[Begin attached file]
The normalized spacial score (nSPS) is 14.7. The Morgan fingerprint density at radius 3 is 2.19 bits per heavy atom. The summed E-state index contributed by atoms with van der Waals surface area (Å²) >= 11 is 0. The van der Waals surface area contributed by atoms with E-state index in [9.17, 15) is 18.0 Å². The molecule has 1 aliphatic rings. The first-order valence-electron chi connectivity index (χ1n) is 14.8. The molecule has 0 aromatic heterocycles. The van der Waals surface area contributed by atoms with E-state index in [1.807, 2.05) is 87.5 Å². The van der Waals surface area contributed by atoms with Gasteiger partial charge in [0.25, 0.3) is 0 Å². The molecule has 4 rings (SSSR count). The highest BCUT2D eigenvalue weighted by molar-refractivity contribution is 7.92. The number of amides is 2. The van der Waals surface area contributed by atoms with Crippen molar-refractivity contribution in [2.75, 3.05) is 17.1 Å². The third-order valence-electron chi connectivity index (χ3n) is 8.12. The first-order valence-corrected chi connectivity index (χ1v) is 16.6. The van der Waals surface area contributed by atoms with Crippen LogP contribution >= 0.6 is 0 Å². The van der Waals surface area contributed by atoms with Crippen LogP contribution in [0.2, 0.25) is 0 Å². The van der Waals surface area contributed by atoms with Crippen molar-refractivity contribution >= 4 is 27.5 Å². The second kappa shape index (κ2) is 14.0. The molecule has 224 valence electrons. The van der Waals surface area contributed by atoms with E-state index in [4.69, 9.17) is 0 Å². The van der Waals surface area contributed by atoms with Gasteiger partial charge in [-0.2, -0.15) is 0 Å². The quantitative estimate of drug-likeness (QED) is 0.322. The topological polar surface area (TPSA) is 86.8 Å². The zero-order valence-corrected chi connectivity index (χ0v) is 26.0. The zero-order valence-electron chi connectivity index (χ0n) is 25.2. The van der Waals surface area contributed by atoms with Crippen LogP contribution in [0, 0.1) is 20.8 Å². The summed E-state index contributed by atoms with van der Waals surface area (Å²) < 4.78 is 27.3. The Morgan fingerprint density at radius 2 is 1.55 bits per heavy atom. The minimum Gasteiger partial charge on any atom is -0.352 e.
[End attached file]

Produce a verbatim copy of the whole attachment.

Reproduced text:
The normalized spacial score (nSPS) is 14.7. The Morgan fingerprint density at radius 3 is 2.19 bits per heavy atom. The summed E-state index contributed by atoms with van der Waals surface area (Å²) >= 11 is 0. The van der Waals surface area contributed by atoms with E-state index in [9.17, 15) is 18.0 Å². The molecule has 1 aliphatic rings. The first-order valence-electron chi connectivity index (χ1n) is 14.8. The molecule has 0 aromatic heterocycles. The van der Waals surface area contributed by atoms with E-state index in [1.807, 2.05) is 87.5 Å². The van der Waals surface area contributed by atoms with Gasteiger partial charge in [0.25, 0.3) is 0 Å². The molecule has 4 rings (SSSR count). The highest BCUT2D eigenvalue weighted by molar-refractivity contribution is 7.92. The number of amides is 2. The van der Waals surface area contributed by atoms with Crippen molar-refractivity contribution in [2.75, 3.05) is 17.1 Å². The third-order valence-electron chi connectivity index (χ3n) is 8.12. The first-order valence-corrected chi connectivity index (χ1v) is 16.6. The van der Waals surface area contributed by atoms with Crippen LogP contribution >= 0.6 is 0 Å². The van der Waals surface area contributed by atoms with Crippen LogP contribution in [0.2, 0.25) is 0 Å². The van der Waals surface area contributed by atoms with Crippen molar-refractivity contribution >= 4 is 27.5 Å². The second kappa shape index (κ2) is 14.0. The molecule has 224 valence electrons. The van der Waals surface area contributed by atoms with E-state index in [4.69, 9.17) is 0 Å². The van der Waals surface area contributed by atoms with Gasteiger partial charge in [-0.2, -0.15) is 0 Å². The quantitative estimate of drug-likeness (QED) is 0.322. The topological polar surface area (TPSA) is 86.8 Å². The zero-order valence-corrected chi connectivity index (χ0v) is 26.0. The zero-order valence-electron chi connectivity index (χ0n) is 25.2. The van der Waals surface area contributed by atoms with Crippen LogP contribution in [0, 0.1) is 20.8 Å². The summed E-state index contributed by atoms with van der Waals surface area (Å²) < 4.78 is 27.3. The Morgan fingerprint density at radius 2 is 1.55 bits per heavy atom. The minimum Gasteiger partial charge on any atom is -0.352 e.